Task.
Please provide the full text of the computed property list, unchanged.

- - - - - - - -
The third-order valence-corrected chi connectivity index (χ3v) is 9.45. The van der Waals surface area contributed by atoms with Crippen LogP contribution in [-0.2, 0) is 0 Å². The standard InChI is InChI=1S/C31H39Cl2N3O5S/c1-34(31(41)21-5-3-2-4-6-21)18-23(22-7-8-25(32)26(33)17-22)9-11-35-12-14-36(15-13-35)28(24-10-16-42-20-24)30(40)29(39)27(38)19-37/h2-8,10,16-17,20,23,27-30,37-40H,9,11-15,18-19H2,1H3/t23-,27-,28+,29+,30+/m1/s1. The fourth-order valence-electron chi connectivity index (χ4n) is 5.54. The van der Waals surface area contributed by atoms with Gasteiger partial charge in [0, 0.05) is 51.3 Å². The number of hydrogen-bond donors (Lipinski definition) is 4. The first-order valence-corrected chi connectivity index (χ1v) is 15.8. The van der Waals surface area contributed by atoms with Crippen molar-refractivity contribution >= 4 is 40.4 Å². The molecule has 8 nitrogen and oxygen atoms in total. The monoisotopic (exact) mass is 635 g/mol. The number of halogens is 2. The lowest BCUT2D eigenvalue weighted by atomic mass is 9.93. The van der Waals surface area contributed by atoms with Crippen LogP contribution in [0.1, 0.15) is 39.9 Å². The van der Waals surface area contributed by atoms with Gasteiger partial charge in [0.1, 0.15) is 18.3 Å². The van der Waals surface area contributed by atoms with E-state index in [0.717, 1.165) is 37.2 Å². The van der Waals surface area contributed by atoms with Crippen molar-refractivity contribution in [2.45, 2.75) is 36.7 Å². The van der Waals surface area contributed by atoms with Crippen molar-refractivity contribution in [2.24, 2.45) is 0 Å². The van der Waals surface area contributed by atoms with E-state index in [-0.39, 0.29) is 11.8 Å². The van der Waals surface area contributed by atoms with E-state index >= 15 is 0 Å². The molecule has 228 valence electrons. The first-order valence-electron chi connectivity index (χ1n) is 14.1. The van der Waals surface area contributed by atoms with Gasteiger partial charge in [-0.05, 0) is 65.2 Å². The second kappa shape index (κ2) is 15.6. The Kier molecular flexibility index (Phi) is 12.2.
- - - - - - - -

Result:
The third-order valence-corrected chi connectivity index (χ3v) is 9.45. The van der Waals surface area contributed by atoms with Crippen LogP contribution in [-0.2, 0) is 0 Å². The standard InChI is InChI=1S/C31H39Cl2N3O5S/c1-34(31(41)21-5-3-2-4-6-21)18-23(22-7-8-25(32)26(33)17-22)9-11-35-12-14-36(15-13-35)28(24-10-16-42-20-24)30(40)29(39)27(38)19-37/h2-8,10,16-17,20,23,27-30,37-40H,9,11-15,18-19H2,1H3/t23-,27-,28+,29+,30+/m1/s1. The fourth-order valence-electron chi connectivity index (χ4n) is 5.54. The van der Waals surface area contributed by atoms with Gasteiger partial charge in [0, 0.05) is 51.3 Å². The number of hydrogen-bond donors (Lipinski definition) is 4. The first-order valence-corrected chi connectivity index (χ1v) is 15.8. The van der Waals surface area contributed by atoms with Crippen molar-refractivity contribution >= 4 is 40.4 Å². The molecule has 8 nitrogen and oxygen atoms in total. The monoisotopic (exact) mass is 635 g/mol. The number of halogens is 2. The lowest BCUT2D eigenvalue weighted by atomic mass is 9.93. The van der Waals surface area contributed by atoms with Crippen LogP contribution in [0.1, 0.15) is 39.9 Å². The van der Waals surface area contributed by atoms with Gasteiger partial charge in [0.1, 0.15) is 18.3 Å². The van der Waals surface area contributed by atoms with E-state index in [0.717, 1.165) is 37.2 Å². The van der Waals surface area contributed by atoms with Crippen molar-refractivity contribution in [2.45, 2.75) is 36.7 Å². The van der Waals surface area contributed by atoms with Crippen molar-refractivity contribution in [2.24, 2.45) is 0 Å². The van der Waals surface area contributed by atoms with E-state index in [-0.39, 0.29) is 11.8 Å². The van der Waals surface area contributed by atoms with E-state index >= 15 is 0 Å². The molecule has 228 valence electrons. The first-order valence-electron chi connectivity index (χ1n) is 14.1. The van der Waals surface area contributed by atoms with Gasteiger partial charge in [-0.05, 0) is 65.2 Å². The second kappa shape index (κ2) is 15.6. The Kier molecular flexibility index (Phi) is 12.2.